While morels are found in wooded forests, asparagus like to hang out in moist, alkaline or saline soil near marshes or swamps that still get plenty of sunlight. The asparagus stalks grow right out the ground, and looks just like the asparagus you buy in the store.


  • Foraged morels
  • Foraged asparagus
  • Pasta of your choosing
  • Shallots
  • Thyme
  • Salt
  • Pepper
  • Lemon rind


  • Clean and trim your morels and asparagus thoroughly
  • Sauté shallots, morels, salt and thyme in a skillet using oil or butter
  • Shave asparagus using a vegetable peeler and add it to the skillet
  • All the while, cook your pasta accordingly
  • Combine pasta and vegetables in another bowl
  • Add lemon rind on top, and enjoy

Recipe inspired by .

Summer: Wild Berries and Honeysuckle Syrup

A variety of berries grow across the US, including the common berries you see in the grocery store (often all year round now) like blueberries, blackberries, and raspberries. Foraging can open you up to a whole new world of berries: huckleberries, dewberries, elderberries, pawpaws, saskatoons, cloudberries, buffaloeberries — no, we’re not making any of these up — can be found more commonly than you’d think.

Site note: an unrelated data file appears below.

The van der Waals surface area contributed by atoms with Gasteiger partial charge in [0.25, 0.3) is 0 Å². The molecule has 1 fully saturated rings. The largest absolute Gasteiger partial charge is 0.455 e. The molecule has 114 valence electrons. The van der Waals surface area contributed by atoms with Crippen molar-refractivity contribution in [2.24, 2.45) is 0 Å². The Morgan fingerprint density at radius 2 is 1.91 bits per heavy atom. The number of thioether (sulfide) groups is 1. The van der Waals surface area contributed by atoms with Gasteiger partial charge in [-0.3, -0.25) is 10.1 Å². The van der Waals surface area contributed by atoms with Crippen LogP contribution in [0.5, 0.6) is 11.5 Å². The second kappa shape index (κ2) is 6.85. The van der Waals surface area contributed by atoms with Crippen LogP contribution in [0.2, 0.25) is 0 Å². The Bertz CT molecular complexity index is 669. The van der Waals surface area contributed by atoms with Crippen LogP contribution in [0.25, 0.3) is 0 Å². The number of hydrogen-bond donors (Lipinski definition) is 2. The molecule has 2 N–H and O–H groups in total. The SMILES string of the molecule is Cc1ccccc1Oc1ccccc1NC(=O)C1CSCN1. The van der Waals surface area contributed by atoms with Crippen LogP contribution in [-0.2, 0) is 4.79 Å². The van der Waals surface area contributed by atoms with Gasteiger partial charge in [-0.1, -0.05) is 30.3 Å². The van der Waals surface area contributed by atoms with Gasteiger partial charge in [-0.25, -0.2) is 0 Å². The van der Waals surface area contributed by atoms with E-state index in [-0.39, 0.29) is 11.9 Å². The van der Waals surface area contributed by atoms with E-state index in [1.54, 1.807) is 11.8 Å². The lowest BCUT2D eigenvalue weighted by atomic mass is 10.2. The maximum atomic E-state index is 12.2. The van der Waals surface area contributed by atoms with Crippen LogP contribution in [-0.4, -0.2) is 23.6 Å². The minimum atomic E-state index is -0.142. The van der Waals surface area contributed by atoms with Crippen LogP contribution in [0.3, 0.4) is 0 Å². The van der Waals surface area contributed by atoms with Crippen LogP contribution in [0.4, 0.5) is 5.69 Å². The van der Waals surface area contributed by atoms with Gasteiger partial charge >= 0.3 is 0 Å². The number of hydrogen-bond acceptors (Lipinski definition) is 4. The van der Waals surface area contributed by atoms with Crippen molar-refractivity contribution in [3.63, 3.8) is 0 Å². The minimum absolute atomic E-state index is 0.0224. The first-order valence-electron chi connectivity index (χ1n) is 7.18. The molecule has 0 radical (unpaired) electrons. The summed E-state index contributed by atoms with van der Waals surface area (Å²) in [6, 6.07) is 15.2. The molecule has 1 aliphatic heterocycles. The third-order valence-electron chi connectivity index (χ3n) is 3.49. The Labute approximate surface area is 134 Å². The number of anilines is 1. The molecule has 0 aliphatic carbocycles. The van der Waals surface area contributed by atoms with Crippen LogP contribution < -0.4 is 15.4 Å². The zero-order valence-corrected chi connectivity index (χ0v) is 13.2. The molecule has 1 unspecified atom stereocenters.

If you can manage to resist the temptation of eating every berry you pick straight from the bush, summertime is the perfect time to make a make a healthy dessert out of wild berries and foraged honeysuckle syrup.

Honeysuckle is a tell-tale sign of summer. But there’s a lot of different variations of honeysuckle out there — some are the honeysuckles of your childhood, others are lethal, so just be careful.


  • Foraged berries
  • 1 cup foraged honeysuckle
  • 2 cups water
  • 1 cup sugar


  • Add water and honeysuckle to a saucepan and bring to a boil.
  • Once boiling, turn the heat down to low and allow it to gently simmer until the water is reduced by half.
  • Strain the honeysuckles from the water and dispose of them.
  • Combine the infused-water with sugar and stir until the sugar is completely dissolved with the heat on low or simmer.
  • Place a drizzle of honey over a bowl of foraged berries.

Recipe inspired by .

Fall: Wild Mushroom Medley

While morels are a typical springtime mushroom, lots of other edible mushrooms have their time to shine during the fall. The best time to look for mushrooms is after a good, hard rain fall. Like morels, most other mushrooms will be found near trees in forested areas.